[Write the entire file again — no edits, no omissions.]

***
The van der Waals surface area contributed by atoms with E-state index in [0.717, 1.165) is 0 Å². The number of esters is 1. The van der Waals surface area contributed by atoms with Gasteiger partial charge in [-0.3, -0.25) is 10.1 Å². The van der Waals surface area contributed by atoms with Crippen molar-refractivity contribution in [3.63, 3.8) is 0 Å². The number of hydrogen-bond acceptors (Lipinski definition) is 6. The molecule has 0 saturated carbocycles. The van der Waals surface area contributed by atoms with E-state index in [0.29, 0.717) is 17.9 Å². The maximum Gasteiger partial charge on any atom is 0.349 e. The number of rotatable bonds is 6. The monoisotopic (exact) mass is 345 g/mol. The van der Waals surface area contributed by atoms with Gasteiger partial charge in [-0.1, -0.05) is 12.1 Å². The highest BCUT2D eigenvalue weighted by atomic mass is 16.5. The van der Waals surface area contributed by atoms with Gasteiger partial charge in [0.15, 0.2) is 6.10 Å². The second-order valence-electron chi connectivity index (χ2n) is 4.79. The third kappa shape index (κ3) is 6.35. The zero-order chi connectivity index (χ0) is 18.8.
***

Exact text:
The van der Waals surface area contributed by atoms with E-state index in [0.717, 1.165) is 0 Å². The number of esters is 1. The van der Waals surface area contributed by atoms with Gasteiger partial charge in [-0.3, -0.25) is 10.1 Å². The van der Waals surface area contributed by atoms with Crippen molar-refractivity contribution in [3.63, 3.8) is 0 Å². The number of hydrogen-bond acceptors (Lipinski definition) is 6. The molecule has 0 saturated carbocycles. The van der Waals surface area contributed by atoms with E-state index in [0.29, 0.717) is 17.9 Å². The maximum Gasteiger partial charge on any atom is 0.349 e. The number of rotatable bonds is 6. The monoisotopic (exact) mass is 345 g/mol. The van der Waals surface area contributed by atoms with Gasteiger partial charge in [-0.1, -0.05) is 12.1 Å². The highest BCUT2D eigenvalue weighted by atomic mass is 16.5. The van der Waals surface area contributed by atoms with Gasteiger partial charge in [0.15, 0.2) is 6.10 Å². The second-order valence-electron chi connectivity index (χ2n) is 4.79. The third kappa shape index (κ3) is 6.35. The zero-order chi connectivity index (χ0) is 18.8.